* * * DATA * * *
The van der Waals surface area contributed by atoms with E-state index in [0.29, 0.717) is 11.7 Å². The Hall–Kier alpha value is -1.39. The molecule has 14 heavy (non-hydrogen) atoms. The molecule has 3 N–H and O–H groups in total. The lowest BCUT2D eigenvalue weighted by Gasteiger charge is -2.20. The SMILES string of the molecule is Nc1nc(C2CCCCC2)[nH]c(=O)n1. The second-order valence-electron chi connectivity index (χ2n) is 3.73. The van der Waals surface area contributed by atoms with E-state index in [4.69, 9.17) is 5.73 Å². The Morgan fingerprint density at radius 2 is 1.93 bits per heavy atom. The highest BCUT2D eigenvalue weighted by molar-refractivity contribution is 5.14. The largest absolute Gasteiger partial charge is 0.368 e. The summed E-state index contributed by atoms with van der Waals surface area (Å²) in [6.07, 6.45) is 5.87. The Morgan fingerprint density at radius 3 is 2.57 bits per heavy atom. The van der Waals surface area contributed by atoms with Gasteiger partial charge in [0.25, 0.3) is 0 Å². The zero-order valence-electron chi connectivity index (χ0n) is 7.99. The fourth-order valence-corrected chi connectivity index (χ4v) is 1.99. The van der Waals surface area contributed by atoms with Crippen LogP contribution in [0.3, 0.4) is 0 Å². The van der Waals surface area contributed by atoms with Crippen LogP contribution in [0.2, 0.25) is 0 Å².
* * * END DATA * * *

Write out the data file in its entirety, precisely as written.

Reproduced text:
The van der Waals surface area contributed by atoms with E-state index in [0.29, 0.717) is 11.7 Å². The Hall–Kier alpha value is -1.39. The molecule has 14 heavy (non-hydrogen) atoms. The molecule has 3 N–H and O–H groups in total. The lowest BCUT2D eigenvalue weighted by Gasteiger charge is -2.20. The SMILES string of the molecule is Nc1nc(C2CCCCC2)[nH]c(=O)n1. The second-order valence-electron chi connectivity index (χ2n) is 3.73. The van der Waals surface area contributed by atoms with E-state index in [4.69, 9.17) is 5.73 Å². The Morgan fingerprint density at radius 2 is 1.93 bits per heavy atom. The highest BCUT2D eigenvalue weighted by molar-refractivity contribution is 5.14. The largest absolute Gasteiger partial charge is 0.368 e. The summed E-state index contributed by atoms with van der Waals surface area (Å²) in [6.07, 6.45) is 5.87. The Morgan fingerprint density at radius 3 is 2.57 bits per heavy atom. The van der Waals surface area contributed by atoms with Gasteiger partial charge in [0.25, 0.3) is 0 Å². The zero-order valence-electron chi connectivity index (χ0n) is 7.99. The fourth-order valence-corrected chi connectivity index (χ4v) is 1.99. The van der Waals surface area contributed by atoms with Crippen LogP contribution in [0.3, 0.4) is 0 Å². The van der Waals surface area contributed by atoms with Crippen LogP contribution in [0.2, 0.25) is 0 Å².